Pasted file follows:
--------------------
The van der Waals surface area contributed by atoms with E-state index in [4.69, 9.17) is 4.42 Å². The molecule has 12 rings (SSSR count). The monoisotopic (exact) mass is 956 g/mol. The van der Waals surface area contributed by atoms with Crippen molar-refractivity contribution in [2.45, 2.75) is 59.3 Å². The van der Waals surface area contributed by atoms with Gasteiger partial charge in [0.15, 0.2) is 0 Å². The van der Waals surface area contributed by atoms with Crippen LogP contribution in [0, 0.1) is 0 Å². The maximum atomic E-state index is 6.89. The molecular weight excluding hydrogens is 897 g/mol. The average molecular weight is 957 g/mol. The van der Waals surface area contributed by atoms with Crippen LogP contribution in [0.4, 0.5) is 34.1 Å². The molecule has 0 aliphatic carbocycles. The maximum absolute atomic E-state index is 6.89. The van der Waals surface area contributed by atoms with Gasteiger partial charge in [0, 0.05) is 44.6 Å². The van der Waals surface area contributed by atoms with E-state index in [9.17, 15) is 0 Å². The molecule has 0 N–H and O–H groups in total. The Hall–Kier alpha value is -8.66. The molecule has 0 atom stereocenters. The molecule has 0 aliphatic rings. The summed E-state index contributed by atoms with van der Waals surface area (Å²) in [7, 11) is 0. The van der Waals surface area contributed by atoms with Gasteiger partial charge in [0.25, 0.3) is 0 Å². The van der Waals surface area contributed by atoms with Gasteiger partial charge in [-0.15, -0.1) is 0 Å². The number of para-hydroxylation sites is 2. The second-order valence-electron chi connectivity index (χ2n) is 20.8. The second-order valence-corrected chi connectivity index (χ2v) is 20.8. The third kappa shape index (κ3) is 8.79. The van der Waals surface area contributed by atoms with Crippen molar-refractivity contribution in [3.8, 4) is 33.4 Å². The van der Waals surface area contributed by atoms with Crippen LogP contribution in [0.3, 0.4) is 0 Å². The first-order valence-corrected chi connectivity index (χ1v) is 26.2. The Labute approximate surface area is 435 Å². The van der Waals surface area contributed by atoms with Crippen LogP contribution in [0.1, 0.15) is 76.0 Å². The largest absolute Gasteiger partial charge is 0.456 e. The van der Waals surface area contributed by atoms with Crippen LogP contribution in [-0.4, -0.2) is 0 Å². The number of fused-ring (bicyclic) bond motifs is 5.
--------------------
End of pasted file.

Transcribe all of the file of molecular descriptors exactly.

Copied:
The van der Waals surface area contributed by atoms with E-state index in [4.69, 9.17) is 4.42 Å². The molecule has 12 rings (SSSR count). The monoisotopic (exact) mass is 956 g/mol. The van der Waals surface area contributed by atoms with Crippen molar-refractivity contribution in [2.45, 2.75) is 59.3 Å². The van der Waals surface area contributed by atoms with Gasteiger partial charge in [0.15, 0.2) is 0 Å². The van der Waals surface area contributed by atoms with Crippen LogP contribution in [0, 0.1) is 0 Å². The maximum atomic E-state index is 6.89. The molecular weight excluding hydrogens is 897 g/mol. The average molecular weight is 957 g/mol. The van der Waals surface area contributed by atoms with Crippen LogP contribution in [0.4, 0.5) is 34.1 Å². The molecule has 0 aliphatic carbocycles. The maximum absolute atomic E-state index is 6.89. The van der Waals surface area contributed by atoms with Gasteiger partial charge in [0, 0.05) is 44.6 Å². The van der Waals surface area contributed by atoms with E-state index in [9.17, 15) is 0 Å². The molecule has 0 N–H and O–H groups in total. The Hall–Kier alpha value is -8.66. The molecule has 0 atom stereocenters. The molecule has 0 aliphatic rings. The summed E-state index contributed by atoms with van der Waals surface area (Å²) in [7, 11) is 0. The van der Waals surface area contributed by atoms with Gasteiger partial charge in [0.25, 0.3) is 0 Å². The van der Waals surface area contributed by atoms with Gasteiger partial charge in [-0.15, -0.1) is 0 Å². The number of para-hydroxylation sites is 2. The second-order valence-electron chi connectivity index (χ2n) is 20.8. The second-order valence-corrected chi connectivity index (χ2v) is 20.8. The third kappa shape index (κ3) is 8.79. The van der Waals surface area contributed by atoms with Crippen molar-refractivity contribution in [3.8, 4) is 33.4 Å². The van der Waals surface area contributed by atoms with Crippen LogP contribution in [0.3, 0.4) is 0 Å². The first-order valence-corrected chi connectivity index (χ1v) is 26.2. The Labute approximate surface area is 435 Å². The van der Waals surface area contributed by atoms with Crippen LogP contribution in [0.1, 0.15) is 76.0 Å². The largest absolute Gasteiger partial charge is 0.456 e. The van der Waals surface area contributed by atoms with Crippen LogP contribution in [-0.4, -0.2) is 0 Å². The number of fused-ring (bicyclic) bond motifs is 5.